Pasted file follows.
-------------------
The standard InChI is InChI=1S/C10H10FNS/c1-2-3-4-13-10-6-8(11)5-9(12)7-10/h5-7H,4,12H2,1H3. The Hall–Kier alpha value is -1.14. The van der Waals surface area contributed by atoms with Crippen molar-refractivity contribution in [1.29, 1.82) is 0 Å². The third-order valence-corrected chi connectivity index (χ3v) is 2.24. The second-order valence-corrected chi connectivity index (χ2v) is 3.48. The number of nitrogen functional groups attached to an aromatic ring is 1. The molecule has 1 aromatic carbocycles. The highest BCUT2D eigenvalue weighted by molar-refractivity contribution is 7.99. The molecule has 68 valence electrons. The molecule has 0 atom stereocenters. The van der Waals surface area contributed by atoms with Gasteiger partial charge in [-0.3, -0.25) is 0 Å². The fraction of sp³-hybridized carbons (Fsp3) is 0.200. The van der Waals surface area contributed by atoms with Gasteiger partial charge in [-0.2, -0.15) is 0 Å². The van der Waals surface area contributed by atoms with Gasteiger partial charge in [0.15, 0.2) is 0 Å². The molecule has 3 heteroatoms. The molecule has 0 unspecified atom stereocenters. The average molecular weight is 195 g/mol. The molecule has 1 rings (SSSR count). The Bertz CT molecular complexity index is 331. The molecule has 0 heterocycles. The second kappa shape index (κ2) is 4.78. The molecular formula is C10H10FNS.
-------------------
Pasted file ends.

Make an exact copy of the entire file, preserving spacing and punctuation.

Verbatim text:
The standard InChI is InChI=1S/C10H10FNS/c1-2-3-4-13-10-6-8(11)5-9(12)7-10/h5-7H,4,12H2,1H3. The Hall–Kier alpha value is -1.14. The van der Waals surface area contributed by atoms with Crippen molar-refractivity contribution in [1.29, 1.82) is 0 Å². The third-order valence-corrected chi connectivity index (χ3v) is 2.24. The second-order valence-corrected chi connectivity index (χ2v) is 3.48. The number of nitrogen functional groups attached to an aromatic ring is 1. The molecule has 1 aromatic carbocycles. The highest BCUT2D eigenvalue weighted by molar-refractivity contribution is 7.99. The molecule has 68 valence electrons. The molecule has 0 atom stereocenters. The van der Waals surface area contributed by atoms with Gasteiger partial charge in [-0.3, -0.25) is 0 Å². The fraction of sp³-hybridized carbons (Fsp3) is 0.200. The van der Waals surface area contributed by atoms with Gasteiger partial charge in [-0.2, -0.15) is 0 Å². The van der Waals surface area contributed by atoms with Gasteiger partial charge in [0.15, 0.2) is 0 Å². The molecule has 3 heteroatoms. The molecule has 0 unspecified atom stereocenters. The average molecular weight is 195 g/mol. The molecule has 1 rings (SSSR count). The Bertz CT molecular complexity index is 331. The molecule has 0 heterocycles. The second kappa shape index (κ2) is 4.78. The molecular formula is C10H10FNS.